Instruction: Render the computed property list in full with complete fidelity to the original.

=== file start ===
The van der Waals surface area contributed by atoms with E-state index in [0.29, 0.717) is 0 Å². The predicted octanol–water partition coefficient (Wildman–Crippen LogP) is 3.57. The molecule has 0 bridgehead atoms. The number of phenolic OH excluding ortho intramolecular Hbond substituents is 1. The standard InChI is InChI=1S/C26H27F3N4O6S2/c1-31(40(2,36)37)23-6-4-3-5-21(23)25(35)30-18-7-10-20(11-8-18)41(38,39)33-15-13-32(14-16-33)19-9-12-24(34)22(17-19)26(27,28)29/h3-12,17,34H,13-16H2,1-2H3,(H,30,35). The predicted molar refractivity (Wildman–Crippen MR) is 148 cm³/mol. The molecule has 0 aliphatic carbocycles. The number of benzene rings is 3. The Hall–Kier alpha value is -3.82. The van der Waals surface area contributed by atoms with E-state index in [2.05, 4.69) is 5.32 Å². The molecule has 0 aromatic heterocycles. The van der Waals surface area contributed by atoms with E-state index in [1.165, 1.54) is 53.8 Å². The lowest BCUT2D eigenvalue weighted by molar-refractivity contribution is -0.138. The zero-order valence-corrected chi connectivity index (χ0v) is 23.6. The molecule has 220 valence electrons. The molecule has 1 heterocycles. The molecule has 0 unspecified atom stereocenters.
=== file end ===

The van der Waals surface area contributed by atoms with E-state index in [0.29, 0.717) is 0 Å². The predicted octanol–water partition coefficient (Wildman–Crippen LogP) is 3.57. The molecule has 0 bridgehead atoms. The number of phenolic OH excluding ortho intramolecular Hbond substituents is 1. The standard InChI is InChI=1S/C26H27F3N4O6S2/c1-31(40(2,36)37)23-6-4-3-5-21(23)25(35)30-18-7-10-20(11-8-18)41(38,39)33-15-13-32(14-16-33)19-9-12-24(34)22(17-19)26(27,28)29/h3-12,17,34H,13-16H2,1-2H3,(H,30,35). The predicted molar refractivity (Wildman–Crippen MR) is 148 cm³/mol. The molecule has 0 aliphatic carbocycles. The number of benzene rings is 3. The Hall–Kier alpha value is -3.82. The van der Waals surface area contributed by atoms with E-state index in [2.05, 4.69) is 5.32 Å². The molecule has 0 aromatic heterocycles. The van der Waals surface area contributed by atoms with E-state index in [1.165, 1.54) is 53.8 Å². The lowest BCUT2D eigenvalue weighted by molar-refractivity contribution is -0.138. The zero-order valence-corrected chi connectivity index (χ0v) is 23.6. The molecule has 220 valence electrons. The molecule has 1 heterocycles. The molecule has 0 unspecified atom stereocenters.